After numerous battle debacles and more than a hundred miles of retreating, the Eighth Armys morale was low. During a conference in Taegu with General MacArthur, it was determined that there could no longer be any retreating by the Eighth Army. Shortly after the meeting, on July 29, General Walker issued his famed Stand or Die order to the beleaguered defenders of the Pusan Perimeter. This command was timely, for an all-out North Korean offensive was launched against the perimeter in five different spots on September 1. General Walkers use of Marines and U.S. Army troops as a fire brigade to contain any North Korean breakthrough proved to be a sound strategy, and forestalled a forced withdrawal from the Korean peninsula.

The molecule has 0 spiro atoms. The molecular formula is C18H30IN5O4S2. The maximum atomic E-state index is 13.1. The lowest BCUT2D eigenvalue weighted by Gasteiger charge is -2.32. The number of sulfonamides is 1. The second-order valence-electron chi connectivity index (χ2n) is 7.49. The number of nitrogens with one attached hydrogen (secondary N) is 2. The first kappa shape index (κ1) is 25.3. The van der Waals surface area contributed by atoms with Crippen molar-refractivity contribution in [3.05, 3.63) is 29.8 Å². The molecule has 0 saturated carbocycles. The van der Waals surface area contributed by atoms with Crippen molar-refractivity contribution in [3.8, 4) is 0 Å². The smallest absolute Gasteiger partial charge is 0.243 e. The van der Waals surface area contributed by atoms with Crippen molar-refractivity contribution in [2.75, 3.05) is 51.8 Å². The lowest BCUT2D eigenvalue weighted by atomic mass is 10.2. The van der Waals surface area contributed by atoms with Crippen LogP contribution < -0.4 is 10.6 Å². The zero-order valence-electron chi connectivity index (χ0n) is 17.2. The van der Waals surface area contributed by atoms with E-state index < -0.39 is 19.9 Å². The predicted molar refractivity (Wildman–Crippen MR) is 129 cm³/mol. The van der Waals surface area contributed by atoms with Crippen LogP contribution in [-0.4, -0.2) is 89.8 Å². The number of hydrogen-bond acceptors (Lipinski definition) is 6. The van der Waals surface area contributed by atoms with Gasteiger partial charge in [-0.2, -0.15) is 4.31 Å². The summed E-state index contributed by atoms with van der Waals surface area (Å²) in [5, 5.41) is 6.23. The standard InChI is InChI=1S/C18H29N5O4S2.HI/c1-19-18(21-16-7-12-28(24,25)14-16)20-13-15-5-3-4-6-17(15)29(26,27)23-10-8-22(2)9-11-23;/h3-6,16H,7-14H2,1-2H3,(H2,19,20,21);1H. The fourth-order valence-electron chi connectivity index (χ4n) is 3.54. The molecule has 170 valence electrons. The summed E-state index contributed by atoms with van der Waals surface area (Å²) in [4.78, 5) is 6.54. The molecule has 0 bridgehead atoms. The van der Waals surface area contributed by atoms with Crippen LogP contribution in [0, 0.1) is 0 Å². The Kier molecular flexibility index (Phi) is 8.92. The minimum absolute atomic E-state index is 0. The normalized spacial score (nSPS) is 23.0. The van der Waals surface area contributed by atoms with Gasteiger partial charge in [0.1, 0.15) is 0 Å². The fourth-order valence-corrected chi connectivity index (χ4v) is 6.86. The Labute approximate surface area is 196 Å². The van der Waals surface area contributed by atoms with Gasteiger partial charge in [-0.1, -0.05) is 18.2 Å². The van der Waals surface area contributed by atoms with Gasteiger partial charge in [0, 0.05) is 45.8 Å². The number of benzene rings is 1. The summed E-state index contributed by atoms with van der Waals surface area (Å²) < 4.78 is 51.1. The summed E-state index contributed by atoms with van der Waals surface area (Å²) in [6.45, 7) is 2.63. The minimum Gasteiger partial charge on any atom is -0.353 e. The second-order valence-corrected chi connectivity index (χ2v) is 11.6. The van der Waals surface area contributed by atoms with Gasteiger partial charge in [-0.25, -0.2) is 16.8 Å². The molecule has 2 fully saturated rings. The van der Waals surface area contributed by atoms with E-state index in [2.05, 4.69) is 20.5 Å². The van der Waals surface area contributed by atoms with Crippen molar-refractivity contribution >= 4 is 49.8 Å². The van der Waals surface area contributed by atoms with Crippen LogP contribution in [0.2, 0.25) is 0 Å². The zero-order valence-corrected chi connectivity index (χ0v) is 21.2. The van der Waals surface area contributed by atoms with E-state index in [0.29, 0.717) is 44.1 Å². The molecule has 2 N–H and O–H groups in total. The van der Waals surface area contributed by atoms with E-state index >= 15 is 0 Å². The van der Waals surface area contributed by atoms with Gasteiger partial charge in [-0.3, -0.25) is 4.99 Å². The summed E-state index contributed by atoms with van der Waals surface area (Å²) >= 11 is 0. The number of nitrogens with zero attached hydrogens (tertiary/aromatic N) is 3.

General Walkers holding mission was part of the overall strategy of General MacArthur. MacArthurs plan was to launch a flanking attack deep behind enemy lines at the port of Inchon. The Inchon landing took place on September 15. General Walker planned his own breakout attack from the perimeter for September 16. By that time Walker felt that the North Korean forces would be demoralized with the knowledge that the landings had effectively cut off their lines of supply and retreat. Unfortunately for Walker, the North Korean soldiers had not heard of the Inchon landing and instead launched their own attack, which stalled the American breakout attempt in the Waegwan area. To top it off, the weather was overcast, preventing the use of close air support. Ultimately, the North Korean resistance began to crumble and the weather cleared, which allowed the employment of air assets. General Walkers forces gained the initiative on the northern, north western, and western fronts with successive assaults against the crumbling North Korean Army. While the South Korean Army led the attack up the eastern seaboard, the 1st Cavalry Division and others attacked up the main highway leading roughly northwest toward Taejon and recaptured the city. On September 27 the linkup with the 7th Division which had landed at Inchon was completed just north of Osan, approximately twenty miles south of Seoul. Of the approximately 100,000 North Korean soldiers surrounding the Pusan Perimeter only 25,000 to 30,000 are believed to have ever made it back to North Korea.